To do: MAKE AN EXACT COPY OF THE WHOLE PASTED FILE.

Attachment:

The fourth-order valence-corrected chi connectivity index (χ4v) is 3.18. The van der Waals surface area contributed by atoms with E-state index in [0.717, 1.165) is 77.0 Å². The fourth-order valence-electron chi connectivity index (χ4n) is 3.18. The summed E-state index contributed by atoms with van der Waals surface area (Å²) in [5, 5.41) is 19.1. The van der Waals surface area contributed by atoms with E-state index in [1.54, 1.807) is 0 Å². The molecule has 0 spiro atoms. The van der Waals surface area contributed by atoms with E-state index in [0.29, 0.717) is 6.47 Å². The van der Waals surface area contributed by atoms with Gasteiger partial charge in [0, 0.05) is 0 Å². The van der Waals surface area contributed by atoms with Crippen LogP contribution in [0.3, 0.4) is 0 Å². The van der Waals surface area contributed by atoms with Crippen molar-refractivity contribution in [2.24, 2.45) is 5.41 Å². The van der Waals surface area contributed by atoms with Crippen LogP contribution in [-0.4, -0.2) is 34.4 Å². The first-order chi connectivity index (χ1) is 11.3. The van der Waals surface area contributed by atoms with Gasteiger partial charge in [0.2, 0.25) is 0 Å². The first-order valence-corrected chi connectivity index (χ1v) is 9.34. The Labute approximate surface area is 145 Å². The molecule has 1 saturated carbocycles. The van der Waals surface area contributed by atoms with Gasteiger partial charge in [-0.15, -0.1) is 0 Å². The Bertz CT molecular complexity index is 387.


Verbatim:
The fourth-order valence-corrected chi connectivity index (χ4v) is 3.18. The van der Waals surface area contributed by atoms with E-state index in [0.717, 1.165) is 77.0 Å². The fourth-order valence-electron chi connectivity index (χ4n) is 3.18. The summed E-state index contributed by atoms with van der Waals surface area (Å²) in [5, 5.41) is 19.1. The van der Waals surface area contributed by atoms with E-state index in [1.54, 1.807) is 0 Å². The molecule has 0 spiro atoms. The van der Waals surface area contributed by atoms with E-state index in [0.29, 0.717) is 6.47 Å². The van der Waals surface area contributed by atoms with Gasteiger partial charge in [0, 0.05) is 0 Å². The van der Waals surface area contributed by atoms with Crippen LogP contribution in [0.3, 0.4) is 0 Å². The van der Waals surface area contributed by atoms with Crippen molar-refractivity contribution in [2.24, 2.45) is 5.41 Å². The van der Waals surface area contributed by atoms with Crippen LogP contribution in [-0.4, -0.2) is 34.4 Å². The first-order chi connectivity index (χ1) is 11.3. The van der Waals surface area contributed by atoms with Gasteiger partial charge in [0.2, 0.25) is 0 Å². The first-order valence-corrected chi connectivity index (χ1v) is 9.34. The Labute approximate surface area is 145 Å². The molecule has 1 saturated carbocycles. The van der Waals surface area contributed by atoms with Gasteiger partial charge in [-0.15, -0.1) is 0 Å². The Bertz CT molecular complexity index is 387.